America / Culture / Politics / Presidency

The Cost of Being “Cool”: Politics and Pop Culture

Heading into the 2014 elections, politicians will no doubt use pop culture in an attempt to engage the electorate, specifically young Americans, in the political process in order to encourage voter participation. The question is who will use pop culture effectively and why should politicians care about pop culture in the first place? According to the Washington Post article,  “Why popular culture matters in politics,” politicians need to care about popular culture especially in the year 2014 because pop culture is one of the biggest common bonds that ties the increasingly segmented Americans together. Caring about and utilizing pop culture involves skillfully navigating popular culture references and appearing in well-liked venues in order to appeal to the American public.  However biased or depleted, pop culture affects politics and no smart politician would turn it off completely.

In a new book by Bush administration adviser Tevi Troy, What Jefferson Read, Ike Watched, and Obama Tweeted: 200 Years of Popular Culture in the White House there are angles to examine when it comes to popular culture and politics. Liberals in general are more glorified in pop culture, which tends to make conservatives cautious. 


“Conservatives are indeed wary of pop culture, and for good reason. Hollywood is a strongly Democratic town, and references to politics in pop culture tend to glorify Democrats and demonize Republicans,” said Troy in the interview with The Washington Post.

The greatest example of using pop culture to its fullest advantage is the President himself. The cultural influences on our American presidents are powerful and plentiful and Obama has been strategically proficient in his usage of pop culture references since before he was elected president. You could say his soft media presence is what gave him his edge in the 2008 and 2012 elections. According to The Washington Post, he strategically uses pop culture in three distinct ways. Since he knows the media eagerly reports on what television shows he watches, he makes quick and easy references to his favorite shows whenever he can. Second, he utilizes and goes on soft media entertainment shows that he knows are well liked popular venues of the electorate. Thirdly and by far the most frustrating but effective- he uses Hollywood celebrities to campaign and raise money for him. Unsurprising , he has taken his knowledge and usage of pop culture to make missteps, getting in trouble for referencing pop culture at inappropriate times. For example, during his fifth State of the Union address Obama referenced the television show Mad Men during his segment regarding equal pay for women, stating:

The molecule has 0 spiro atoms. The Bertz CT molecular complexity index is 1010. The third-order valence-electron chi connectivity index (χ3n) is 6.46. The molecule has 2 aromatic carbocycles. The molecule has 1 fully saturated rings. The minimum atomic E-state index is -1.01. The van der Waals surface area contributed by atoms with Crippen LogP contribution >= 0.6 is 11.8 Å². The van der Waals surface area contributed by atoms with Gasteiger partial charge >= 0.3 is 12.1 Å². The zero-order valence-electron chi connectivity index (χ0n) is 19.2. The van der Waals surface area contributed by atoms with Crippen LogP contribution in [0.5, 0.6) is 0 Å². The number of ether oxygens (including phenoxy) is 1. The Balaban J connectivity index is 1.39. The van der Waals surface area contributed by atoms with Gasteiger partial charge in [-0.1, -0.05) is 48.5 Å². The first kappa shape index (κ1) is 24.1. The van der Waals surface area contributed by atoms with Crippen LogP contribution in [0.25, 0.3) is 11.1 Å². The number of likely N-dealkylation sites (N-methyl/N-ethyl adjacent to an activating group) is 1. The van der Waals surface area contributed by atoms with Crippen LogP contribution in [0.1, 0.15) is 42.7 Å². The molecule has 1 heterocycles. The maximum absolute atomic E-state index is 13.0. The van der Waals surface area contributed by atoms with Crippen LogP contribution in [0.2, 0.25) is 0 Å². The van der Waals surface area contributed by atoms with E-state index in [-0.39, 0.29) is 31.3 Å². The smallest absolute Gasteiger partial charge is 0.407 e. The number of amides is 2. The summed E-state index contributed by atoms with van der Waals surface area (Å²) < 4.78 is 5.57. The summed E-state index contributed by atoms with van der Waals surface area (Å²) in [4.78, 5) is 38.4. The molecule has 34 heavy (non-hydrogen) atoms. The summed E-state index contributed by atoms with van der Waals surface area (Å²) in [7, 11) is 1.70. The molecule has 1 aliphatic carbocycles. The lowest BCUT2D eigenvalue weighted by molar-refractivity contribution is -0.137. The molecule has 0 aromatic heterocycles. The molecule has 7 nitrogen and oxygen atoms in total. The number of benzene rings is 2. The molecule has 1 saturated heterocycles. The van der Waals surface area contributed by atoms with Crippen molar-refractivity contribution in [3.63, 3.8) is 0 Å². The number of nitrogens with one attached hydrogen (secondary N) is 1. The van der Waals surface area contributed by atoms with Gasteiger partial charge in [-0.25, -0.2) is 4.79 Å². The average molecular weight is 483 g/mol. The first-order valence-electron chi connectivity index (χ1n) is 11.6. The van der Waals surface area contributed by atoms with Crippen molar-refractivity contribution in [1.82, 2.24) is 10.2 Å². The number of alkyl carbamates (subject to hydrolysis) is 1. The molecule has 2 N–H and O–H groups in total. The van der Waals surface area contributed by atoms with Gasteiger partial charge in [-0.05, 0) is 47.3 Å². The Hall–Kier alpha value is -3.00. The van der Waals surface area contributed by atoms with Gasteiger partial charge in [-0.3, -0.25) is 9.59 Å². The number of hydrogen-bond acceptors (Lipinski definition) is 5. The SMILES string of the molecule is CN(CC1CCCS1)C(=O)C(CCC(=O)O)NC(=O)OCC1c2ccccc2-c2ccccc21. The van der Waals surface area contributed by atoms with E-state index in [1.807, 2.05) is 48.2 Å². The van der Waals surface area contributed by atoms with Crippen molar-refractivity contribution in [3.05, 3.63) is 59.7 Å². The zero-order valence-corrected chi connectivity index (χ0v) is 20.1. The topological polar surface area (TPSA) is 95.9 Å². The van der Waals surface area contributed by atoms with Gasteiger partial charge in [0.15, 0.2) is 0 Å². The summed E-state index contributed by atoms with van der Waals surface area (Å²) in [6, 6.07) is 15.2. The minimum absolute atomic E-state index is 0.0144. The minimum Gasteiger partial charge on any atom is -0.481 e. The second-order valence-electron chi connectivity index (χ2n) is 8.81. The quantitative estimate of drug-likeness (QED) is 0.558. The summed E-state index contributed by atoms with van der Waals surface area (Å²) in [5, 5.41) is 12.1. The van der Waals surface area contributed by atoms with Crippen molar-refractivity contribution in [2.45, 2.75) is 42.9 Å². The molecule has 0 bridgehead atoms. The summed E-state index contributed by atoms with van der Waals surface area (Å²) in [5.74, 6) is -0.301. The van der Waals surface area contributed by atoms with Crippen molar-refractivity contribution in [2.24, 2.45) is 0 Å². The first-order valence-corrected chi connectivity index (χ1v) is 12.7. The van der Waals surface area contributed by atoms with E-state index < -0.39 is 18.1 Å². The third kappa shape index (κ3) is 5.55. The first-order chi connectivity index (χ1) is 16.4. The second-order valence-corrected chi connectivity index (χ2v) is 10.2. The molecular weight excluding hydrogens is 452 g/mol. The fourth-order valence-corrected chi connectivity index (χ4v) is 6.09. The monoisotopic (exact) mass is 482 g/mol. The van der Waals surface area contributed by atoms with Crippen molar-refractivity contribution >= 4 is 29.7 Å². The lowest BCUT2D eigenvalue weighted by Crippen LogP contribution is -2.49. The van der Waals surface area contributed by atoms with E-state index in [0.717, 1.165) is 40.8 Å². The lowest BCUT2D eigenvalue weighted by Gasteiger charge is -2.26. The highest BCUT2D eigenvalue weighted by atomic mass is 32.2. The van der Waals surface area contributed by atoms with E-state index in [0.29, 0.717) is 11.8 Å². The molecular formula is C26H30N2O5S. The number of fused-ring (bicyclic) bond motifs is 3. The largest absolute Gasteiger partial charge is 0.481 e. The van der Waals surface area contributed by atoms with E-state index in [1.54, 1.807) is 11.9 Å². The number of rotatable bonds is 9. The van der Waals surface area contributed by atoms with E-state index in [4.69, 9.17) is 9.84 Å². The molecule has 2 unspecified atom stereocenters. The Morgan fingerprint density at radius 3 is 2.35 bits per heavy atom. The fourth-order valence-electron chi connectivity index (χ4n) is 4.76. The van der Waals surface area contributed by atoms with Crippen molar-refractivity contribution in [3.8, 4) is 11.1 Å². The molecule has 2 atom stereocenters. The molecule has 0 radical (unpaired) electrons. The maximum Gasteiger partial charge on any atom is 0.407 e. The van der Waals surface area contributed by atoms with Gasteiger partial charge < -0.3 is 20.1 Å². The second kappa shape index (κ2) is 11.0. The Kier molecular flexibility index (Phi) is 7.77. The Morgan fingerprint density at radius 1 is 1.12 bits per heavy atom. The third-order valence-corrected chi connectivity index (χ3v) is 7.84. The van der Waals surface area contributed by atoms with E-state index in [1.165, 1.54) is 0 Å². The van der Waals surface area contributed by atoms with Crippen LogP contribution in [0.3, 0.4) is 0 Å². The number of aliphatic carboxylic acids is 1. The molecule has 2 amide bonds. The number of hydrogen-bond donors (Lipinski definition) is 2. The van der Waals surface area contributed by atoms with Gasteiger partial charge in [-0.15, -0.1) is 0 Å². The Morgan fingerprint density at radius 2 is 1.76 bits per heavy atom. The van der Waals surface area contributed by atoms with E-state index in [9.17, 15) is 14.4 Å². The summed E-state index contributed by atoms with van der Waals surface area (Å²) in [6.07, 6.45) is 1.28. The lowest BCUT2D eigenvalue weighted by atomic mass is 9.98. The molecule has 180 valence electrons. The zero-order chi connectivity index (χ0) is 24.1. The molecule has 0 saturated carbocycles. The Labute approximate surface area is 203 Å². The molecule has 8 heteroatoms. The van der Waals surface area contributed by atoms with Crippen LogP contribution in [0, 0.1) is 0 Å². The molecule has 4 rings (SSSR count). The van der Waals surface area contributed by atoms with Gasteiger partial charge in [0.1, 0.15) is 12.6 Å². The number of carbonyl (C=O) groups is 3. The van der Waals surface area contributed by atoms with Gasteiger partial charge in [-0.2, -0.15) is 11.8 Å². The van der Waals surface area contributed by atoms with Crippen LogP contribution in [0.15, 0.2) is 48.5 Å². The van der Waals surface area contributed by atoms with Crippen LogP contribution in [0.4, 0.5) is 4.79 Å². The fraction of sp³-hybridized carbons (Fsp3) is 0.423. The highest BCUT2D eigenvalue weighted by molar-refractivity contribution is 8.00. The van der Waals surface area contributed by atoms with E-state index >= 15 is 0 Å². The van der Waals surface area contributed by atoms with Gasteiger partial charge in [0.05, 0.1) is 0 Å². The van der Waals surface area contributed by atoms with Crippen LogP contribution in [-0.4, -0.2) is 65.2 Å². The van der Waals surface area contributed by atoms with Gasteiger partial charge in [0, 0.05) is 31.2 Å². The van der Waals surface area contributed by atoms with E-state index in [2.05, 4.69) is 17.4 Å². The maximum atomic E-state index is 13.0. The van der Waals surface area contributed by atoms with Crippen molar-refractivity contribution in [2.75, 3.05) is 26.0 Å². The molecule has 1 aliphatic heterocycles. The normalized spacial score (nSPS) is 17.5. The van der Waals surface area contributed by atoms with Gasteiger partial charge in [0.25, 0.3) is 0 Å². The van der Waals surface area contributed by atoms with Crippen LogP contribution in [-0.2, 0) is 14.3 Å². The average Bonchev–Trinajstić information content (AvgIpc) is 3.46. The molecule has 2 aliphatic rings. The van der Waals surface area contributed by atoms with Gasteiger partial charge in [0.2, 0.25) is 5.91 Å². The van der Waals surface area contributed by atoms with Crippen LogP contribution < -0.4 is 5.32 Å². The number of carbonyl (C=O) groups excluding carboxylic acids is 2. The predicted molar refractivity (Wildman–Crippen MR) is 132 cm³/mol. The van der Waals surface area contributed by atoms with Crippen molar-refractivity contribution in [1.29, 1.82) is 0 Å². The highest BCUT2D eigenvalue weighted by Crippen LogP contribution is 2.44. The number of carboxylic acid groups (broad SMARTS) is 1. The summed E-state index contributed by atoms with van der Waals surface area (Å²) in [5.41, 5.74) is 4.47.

“A woman deserves equal pay for equal work. She deserves to have a baby without sacrificing her job. A mother deserves a day off to care for a sick child or sick parent without running into hardship – and you know what, a father does, too. It’s time to do away with workplace policies that belong in a “Mad Men” episode. This year, let’s all come together – Congress, the White House, and businesses from Wall Street to Main Street – to give every woman the opportunity she deserves. Because I firmly believe when women succeed, America succeeds,” said Obama.

It’s clear that our current president is “cool” but as he struggles in his second term it has us questioning his proficiency in other aspects of his job–off the top of my head healthcare, foreign policy and other areas of great issue. We want great leaders not celebrities or “cool” people running our country. But unfortunately in this day in age, in order for Republicans to regain the majority in the Senate in 2014 the conservatives need to keep up with these pop culture trends or they are sure to fall behind. With this being said there are effective ways to incorporate pop culture without crossing the line and acting like a celebrity. While republicans have been at a disadvantage in the past when it comes to pop culture, the 2014 GOP elections will reveal which candidates used pop culture the most and which of those GOP candidates will win.